Should web series be a continuation of a story or is a genre alone enough to bind episodes together and build a loyal audience? Is this something you've done with your own projects?

Link: Bloody Cuts

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Your Comment


Great work @bloodycutsfilms!

July 28, 2012 at 10:17AM, Edited September 4, 7:54AM

Matt F

Thank you so much for covering us! Being picked up by Vimeo was a great start to the week, and this is very much the icing on the cake. As a regular reader of this site there's an awful lot of filmmaking and marketing methodology that I've been able to utilise in the development of this series, so it feels like this has very much come full circle in many ways.

One thing of note; you're right that the video has massively increased our viewership on Vimeo, but overall our films have picked up way over 100k views via YouTube. Although Vimeo was always our preference as filmmakers, we'd found it much more difficult to crack due to it being less transparent to a general audience.

July 28, 2012 at 3:36PM, Edited September 4, 7:54AM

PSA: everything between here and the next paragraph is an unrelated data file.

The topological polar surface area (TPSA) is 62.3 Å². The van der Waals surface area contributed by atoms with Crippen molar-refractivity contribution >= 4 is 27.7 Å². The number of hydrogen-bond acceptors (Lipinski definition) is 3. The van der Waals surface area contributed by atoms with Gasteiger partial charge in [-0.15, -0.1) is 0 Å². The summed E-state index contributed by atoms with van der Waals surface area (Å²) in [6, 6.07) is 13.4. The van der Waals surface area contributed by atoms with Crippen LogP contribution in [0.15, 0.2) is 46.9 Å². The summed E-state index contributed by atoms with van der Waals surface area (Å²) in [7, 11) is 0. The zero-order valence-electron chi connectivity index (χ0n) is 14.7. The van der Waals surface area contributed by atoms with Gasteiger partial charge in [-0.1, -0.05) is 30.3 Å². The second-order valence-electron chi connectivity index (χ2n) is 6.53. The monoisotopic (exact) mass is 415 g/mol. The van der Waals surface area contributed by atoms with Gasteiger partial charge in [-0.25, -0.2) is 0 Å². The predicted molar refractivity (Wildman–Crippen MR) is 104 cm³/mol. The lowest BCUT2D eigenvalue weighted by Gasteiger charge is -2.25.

My pleasure, I really enjoyed the creepiness of Suckablood. Apologies for the Vimeocentric views focus, spending so much time on that platform I sometimes forget that to the majority of the web 'online video' = YouTube. Good to see you're doing well over there too.

July 29, 2012 at 2:23PM, Edited September 4, 7:54AM


Great work Ben! Loved your SciFi entry and this one is even better. It actually reminds me of early Tim Burton... great little story, idea... where did it come from?

July 31, 2012 at 6:47AM, Edited September 4, 7:54AM


Hi Dominic, glad you liked it, thanks for watching.

We were inspired by the stories of Stuwwelpeter, but there's also elements of traditional folk takes. In many ways I think you could argue there's a bit of Tim Burton in there, the evil Stepmother look is also quite Disney too.

Aside from that our only references were the animatics which totally brought it to life. When we'd made those, we kind of realised we were onto a winner.

I see you're at The Mill; fancy throwing some awesome CGI our way? ;-)

August 1, 2012 at 12:41PM, Edited September 4, 7:54AM